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Tessa Von Twinkle: It’s All About The Rhinestones

Tessa von Twinkle didn't have an outlet for her artistic energy. Then she saw a video of a burlesque performance and she knew that was her niche.


Photo: Derek Jackson and Kaylin Idora

She has been performing burlesque since 2009. Last year, she was invited to perform as part of the Viva Las Vegas Burlesque Competition (left).

Event Information

Improv-a-Tease Burlesque

The improvisational performances will be backed by a live jazz band, the Naptown Fantasy Swingers.

The White Rabbit Cabaret (Indianapolis)

Saturday, July 6 at 10:00pm

$12.00 in advance, $15.00 at the door

Tess von Twinkle on Facebook

Brown Paper Tickets

Indiana’s Artist Incubator

Bloomington is home base for plenty of nationally recognized artists: musicians, photographers, authors, filmmakers and burlesque performers like Tessa von Twinkle.

Tessa has turned a hobby into a lucrative side career and rewarding outlet for her creative impulses. She performs regularly in Indianapolis, Chicago and St. Louis and was invited to compete in last year’s Viva Las Vegas Burlesque Competition.

For her, burlesque is about more than what happens on stage. She spends hours sewing, gluing and bedazzling her costumes by hand.

Creating The Persona

But Tessa only exists when she’s performing. Every other moment of the day, her alter ego is a very normal person with a normal job and normal responsibilities. The transformation happens when she steps on stage, so don’t try to interview her right before a show. “Of course I had two drinks and I was literally about to go on stage,” she remembers. “And they were like, tell us what’s your inspiration? I’m like, I’m inspired by rhinestones. It’s awesome.”

Rhinestones are all over her kitchen table today, which has been transformed into her costume making desk. A sequined dress is balled up next to a green feather boa. She just finished creating a headpiece of green and black feathers. Now she has some rhinestones in one hand and a plastic stick with adhesive in the other. A pair of green high heels is getting the rhinestone treatment.

And those rhinestones aren’t cheap.

“Don’t tell my partner, but the shipment of 144 rhinestones I just got in the mail yesterday was $120. That might complete my shoes and a bra and maybe a pair of gloves,” she says.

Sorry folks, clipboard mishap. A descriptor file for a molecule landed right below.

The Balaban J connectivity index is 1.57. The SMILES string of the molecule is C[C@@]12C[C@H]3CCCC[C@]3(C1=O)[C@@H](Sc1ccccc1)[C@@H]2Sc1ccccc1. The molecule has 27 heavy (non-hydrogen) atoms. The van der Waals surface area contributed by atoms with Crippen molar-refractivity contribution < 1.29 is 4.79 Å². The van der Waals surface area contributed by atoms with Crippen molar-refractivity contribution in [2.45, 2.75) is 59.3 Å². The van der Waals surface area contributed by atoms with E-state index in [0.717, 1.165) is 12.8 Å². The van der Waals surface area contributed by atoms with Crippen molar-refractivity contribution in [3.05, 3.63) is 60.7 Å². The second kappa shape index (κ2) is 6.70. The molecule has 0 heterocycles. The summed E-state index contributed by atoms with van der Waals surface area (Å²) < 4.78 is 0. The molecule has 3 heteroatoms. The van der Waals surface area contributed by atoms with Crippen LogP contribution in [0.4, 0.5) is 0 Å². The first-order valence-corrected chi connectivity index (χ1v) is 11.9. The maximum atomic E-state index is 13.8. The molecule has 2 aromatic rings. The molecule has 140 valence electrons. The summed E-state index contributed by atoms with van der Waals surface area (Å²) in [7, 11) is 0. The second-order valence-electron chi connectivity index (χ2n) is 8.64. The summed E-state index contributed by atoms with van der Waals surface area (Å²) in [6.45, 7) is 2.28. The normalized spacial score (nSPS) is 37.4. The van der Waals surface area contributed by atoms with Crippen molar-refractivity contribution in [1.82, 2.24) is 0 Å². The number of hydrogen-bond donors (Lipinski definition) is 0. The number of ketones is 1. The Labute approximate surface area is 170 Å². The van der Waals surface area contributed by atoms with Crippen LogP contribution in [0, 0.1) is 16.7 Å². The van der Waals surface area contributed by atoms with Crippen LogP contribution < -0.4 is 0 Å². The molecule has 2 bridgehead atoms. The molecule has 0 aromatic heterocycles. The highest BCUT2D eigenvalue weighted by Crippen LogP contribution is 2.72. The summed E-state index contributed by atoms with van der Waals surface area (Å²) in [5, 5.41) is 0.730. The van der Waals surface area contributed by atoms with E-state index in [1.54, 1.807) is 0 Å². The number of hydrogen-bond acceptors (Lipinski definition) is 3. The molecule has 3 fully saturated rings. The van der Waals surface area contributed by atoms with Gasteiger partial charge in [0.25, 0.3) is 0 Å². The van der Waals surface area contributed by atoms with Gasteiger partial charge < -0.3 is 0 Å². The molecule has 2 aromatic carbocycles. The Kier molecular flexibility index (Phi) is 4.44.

All the money and time is worth it — and almost a necessity — because burlesque is all about creating a unique image.

“When you step on stage, you have to look like a completely different person, and if you look like someone that you would see walking down the street, then you’re doing it wrong.”

rhinestones on high heels

Photo: Annie Corrigan/WFIU

She carefully glues rhinestones on a pair of green high heels one by one.

Origins Of An Artform

Tessa started doing burlesque in 2009. (And yes, she’s not using her real name in this interview because she thinks it’s important to maintain a distinct separation between real life and burlesque fantasy.) She participated in show choir and theater in high school, but she never found her artistic niche. Then she saw a video of a burlesque performer and she knew that was her medium.

Burlesque is an umbrella term that encompasses a variety of performance styles. It originally referred to any literary, musical or theatrical work that poked fun at serious art. At the turn of the 20th century in the U.S., burlesque meant comedy as well as female striptease. Some of today’s performers have revived the glamor and spectacle of the American burlesque scene of the 1920s, ‘30s and ‘40s with a movement called Neo-Burlesque.

The common thread among all the varieties of burlesque is that a performer will generally enter stage wearing more clothing than when they leave stage.

Tessa started out in the neo-burlesque realm, concentrating on developing a character. In the past couple years, she’s shifted to a classic burlesque style with its vintage costuming and focus on the tease. Four years of experience under her belt and it seems like she’s hitting her stride.

It was the most freeing thing for me to finally grasp the fact that when I step on stage, I am not myself. I am Tessa, and Tessa can do whatever she wants to — and she does.

Annie Corrigan

Annie Corrigan is a producer and announcer for WFIU. In addition to serving as the local voice for NPR's Morning Edition, she produces WFIU's weekly sustainable food program Earth Eats. She earned degrees in oboe performance from Indiana University and Bowling Green State University.

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